flowers from India in 2006-07 fetched a foreign exchange of
Rs. 649.83 crores. The export units are mainly concentrated

xxviii
around Pune, Bangalore, Hyderabad, Delhi, Gurgaon,
Coimbatore, Faridabad, Chandigarh, Lucknow, Chennai,
Kolkatta, Nasik, Vadodara, Jalpaiguri, and Amritsar. The
major markets for Indian cut flowers have been Europe and
Japan.
1.5 Floriculture Status of Maharashtra
Maharashtra is a leading State in agriculture and
now emerging as an important horticultural state in the
country. The varied type of soil, diverse field agro-climatic
conditions, adequate technical manpower, well developed
communication facilities, increasing trend in drip irrigation,
greenhouses, use of cool chain facilities and vibrant farmer
organizations offer wide opportunities for growing different
horticultural crops.
Floriculture in the State is of recent origin. Till recent
past, floriculture in the state was confined to the traditional
flowers only. However, the private sector has entered this field
on a very large scale with greenhouse technologies, in which
the cut flowers like roses, carnations, gerberas, anthurium,
orchids etc. are grown commercially. Marginal farmers of
Maharashtra are also growing flowers 1ike gerbera, carnation,
roses, anthurium, orchids etc.under greenhouse conditions
and are supplying to the domestic markets.
Maharashtra ranks foremost in the horticulture
map of the country. The horticulture scenario in the state has
metamorphosed from traditional open cultivation to
commercial and hi-tech cultivation of flowers.

xxix
The State with varying soil types and agro-climatic
conditions offer tremendous scope for commercial floriculture.
The districts like Pune, Nasik, Sangli, Kolhapur, Thane,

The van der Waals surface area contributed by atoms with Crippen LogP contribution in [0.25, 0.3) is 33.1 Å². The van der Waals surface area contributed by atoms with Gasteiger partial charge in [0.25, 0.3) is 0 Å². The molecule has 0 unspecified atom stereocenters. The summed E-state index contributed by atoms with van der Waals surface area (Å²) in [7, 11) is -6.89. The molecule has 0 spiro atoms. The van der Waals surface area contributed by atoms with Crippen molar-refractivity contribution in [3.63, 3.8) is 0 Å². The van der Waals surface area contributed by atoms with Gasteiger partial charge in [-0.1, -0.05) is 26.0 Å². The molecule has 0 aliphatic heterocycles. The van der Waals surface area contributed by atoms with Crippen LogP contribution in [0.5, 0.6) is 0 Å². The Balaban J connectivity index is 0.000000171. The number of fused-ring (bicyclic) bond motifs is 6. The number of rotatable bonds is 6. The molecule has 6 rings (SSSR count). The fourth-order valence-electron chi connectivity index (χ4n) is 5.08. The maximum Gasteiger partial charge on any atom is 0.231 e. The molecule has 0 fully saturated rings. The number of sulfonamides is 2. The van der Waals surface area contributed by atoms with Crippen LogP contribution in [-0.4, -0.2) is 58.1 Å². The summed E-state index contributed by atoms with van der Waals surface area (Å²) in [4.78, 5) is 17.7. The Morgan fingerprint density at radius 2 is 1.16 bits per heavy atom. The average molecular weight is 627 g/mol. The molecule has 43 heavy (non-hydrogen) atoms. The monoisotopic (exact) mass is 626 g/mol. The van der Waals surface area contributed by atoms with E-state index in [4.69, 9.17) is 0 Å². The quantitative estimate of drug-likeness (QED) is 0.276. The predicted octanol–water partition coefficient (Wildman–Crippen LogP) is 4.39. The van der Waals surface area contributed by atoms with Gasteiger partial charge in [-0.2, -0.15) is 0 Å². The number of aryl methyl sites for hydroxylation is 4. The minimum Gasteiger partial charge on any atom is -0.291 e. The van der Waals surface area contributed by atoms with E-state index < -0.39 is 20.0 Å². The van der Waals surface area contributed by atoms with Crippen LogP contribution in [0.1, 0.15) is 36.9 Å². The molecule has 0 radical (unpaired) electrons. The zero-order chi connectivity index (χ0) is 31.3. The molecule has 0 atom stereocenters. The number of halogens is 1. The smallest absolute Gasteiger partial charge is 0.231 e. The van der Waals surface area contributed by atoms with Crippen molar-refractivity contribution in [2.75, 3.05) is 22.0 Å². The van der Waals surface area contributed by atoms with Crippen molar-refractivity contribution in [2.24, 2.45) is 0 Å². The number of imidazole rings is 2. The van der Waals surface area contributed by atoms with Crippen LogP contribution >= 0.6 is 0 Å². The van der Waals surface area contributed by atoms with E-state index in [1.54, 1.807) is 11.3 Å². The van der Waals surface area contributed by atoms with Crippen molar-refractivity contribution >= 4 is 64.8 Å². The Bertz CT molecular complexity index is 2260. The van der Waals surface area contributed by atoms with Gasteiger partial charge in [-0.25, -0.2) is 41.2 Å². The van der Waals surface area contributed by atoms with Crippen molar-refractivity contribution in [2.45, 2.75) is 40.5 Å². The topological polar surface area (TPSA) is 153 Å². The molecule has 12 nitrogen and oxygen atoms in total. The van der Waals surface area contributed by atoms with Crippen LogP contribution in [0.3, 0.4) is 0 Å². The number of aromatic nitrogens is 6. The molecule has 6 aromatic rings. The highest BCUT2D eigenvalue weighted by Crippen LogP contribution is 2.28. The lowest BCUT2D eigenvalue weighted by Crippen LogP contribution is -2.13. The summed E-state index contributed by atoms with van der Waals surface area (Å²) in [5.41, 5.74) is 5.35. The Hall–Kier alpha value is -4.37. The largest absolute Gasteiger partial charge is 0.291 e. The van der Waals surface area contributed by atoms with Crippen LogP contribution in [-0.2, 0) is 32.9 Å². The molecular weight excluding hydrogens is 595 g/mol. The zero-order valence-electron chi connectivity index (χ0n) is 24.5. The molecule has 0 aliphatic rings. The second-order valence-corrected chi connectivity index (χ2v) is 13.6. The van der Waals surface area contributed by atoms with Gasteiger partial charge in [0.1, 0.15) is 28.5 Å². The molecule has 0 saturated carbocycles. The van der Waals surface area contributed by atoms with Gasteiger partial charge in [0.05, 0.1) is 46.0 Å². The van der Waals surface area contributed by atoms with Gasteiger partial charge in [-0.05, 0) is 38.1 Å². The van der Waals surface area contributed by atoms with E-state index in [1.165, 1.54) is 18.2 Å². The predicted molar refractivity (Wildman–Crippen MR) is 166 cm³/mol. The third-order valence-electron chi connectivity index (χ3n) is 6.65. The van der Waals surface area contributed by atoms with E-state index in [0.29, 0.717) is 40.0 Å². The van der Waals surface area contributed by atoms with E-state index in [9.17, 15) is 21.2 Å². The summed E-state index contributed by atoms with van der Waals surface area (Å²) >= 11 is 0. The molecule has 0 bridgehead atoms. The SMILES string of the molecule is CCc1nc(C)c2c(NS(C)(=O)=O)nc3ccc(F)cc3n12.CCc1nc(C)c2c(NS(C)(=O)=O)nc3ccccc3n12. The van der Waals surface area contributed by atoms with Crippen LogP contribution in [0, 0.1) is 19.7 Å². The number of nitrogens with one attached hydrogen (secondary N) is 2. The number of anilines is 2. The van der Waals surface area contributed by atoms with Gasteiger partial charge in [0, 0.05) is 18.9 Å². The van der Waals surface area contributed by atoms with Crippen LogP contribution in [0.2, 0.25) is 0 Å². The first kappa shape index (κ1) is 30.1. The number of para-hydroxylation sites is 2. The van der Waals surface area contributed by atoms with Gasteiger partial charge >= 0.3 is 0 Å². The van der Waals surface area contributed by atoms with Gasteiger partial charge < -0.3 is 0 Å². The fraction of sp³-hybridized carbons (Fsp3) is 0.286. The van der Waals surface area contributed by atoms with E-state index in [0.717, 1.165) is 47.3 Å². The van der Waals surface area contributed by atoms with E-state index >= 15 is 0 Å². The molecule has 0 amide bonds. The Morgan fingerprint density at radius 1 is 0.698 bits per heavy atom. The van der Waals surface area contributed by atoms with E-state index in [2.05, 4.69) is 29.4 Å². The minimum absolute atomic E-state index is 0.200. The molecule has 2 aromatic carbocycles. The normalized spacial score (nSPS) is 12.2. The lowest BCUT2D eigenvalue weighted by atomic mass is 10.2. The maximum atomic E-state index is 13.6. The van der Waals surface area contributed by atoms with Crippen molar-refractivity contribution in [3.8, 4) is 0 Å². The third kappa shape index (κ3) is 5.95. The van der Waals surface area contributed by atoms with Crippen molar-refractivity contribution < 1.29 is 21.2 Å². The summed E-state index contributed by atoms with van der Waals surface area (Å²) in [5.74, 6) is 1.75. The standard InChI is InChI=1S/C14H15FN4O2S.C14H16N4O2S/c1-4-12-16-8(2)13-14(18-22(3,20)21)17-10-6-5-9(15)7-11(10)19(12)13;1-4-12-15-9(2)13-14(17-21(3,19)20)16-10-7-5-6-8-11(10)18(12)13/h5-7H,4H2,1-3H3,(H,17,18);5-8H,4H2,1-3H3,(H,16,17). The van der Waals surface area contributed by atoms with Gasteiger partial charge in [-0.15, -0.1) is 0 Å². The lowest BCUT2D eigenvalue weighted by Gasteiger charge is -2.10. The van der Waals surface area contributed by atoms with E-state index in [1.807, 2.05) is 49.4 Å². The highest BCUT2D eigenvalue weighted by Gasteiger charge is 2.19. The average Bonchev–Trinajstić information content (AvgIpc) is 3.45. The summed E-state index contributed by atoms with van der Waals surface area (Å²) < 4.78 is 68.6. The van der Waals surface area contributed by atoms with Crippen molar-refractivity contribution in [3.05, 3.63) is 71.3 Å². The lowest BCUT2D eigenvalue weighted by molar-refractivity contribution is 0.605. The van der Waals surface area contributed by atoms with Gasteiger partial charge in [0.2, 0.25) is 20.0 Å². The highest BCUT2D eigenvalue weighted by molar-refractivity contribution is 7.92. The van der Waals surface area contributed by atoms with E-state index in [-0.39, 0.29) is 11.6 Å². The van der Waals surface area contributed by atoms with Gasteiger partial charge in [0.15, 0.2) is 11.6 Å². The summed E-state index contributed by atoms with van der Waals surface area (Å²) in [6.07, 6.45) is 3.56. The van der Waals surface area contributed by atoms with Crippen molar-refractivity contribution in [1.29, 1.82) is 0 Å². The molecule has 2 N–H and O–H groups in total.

Nagpur and Satara are well known for flower cultivation. Pune
district is supposed to be district of "Corporate Hi-tech
Floriculture", while Kolhapur and Sangli are the districts in
which "marginal farmers' do the hi-tech floriculture". Nasik
and Ahmednagar districts are known for "open flower
cultivation".
The principle flowers grown in Maharashtra are
roses, carnation, chrysanthemum, marigold, aster, jasmine,
etc. In polyhouses, important flowers grown are roses,
carnation and gerbera. The climate of deccan plateau is
suitable for growing roses, gladioli, carnations, gerbera,
chrysanthemum, mogra, tuberoses, etc., while coastal climate
is suitable for orchids and anthuriums.
Table 1.4 Area and production of flowers in Maharashtra
( Area in 000 ha)
( Prod.in 000 MT)
( Flowers in lakh nos )
Sr.No. Year Area Production
Loose Cut
1 2007-08 16.70 69.5 5728
2 2008-09 16.40 89.40 5728
3 2009-10 17.51 91.10 7914
Source: National Horticulture Board 2011
The protected cultivation of flowers and other high
value plants on a commercial scale in big polyhouses came
into existence in the beginning of this decade. However, such
cultivation was limited to the corporate houses and the

xxx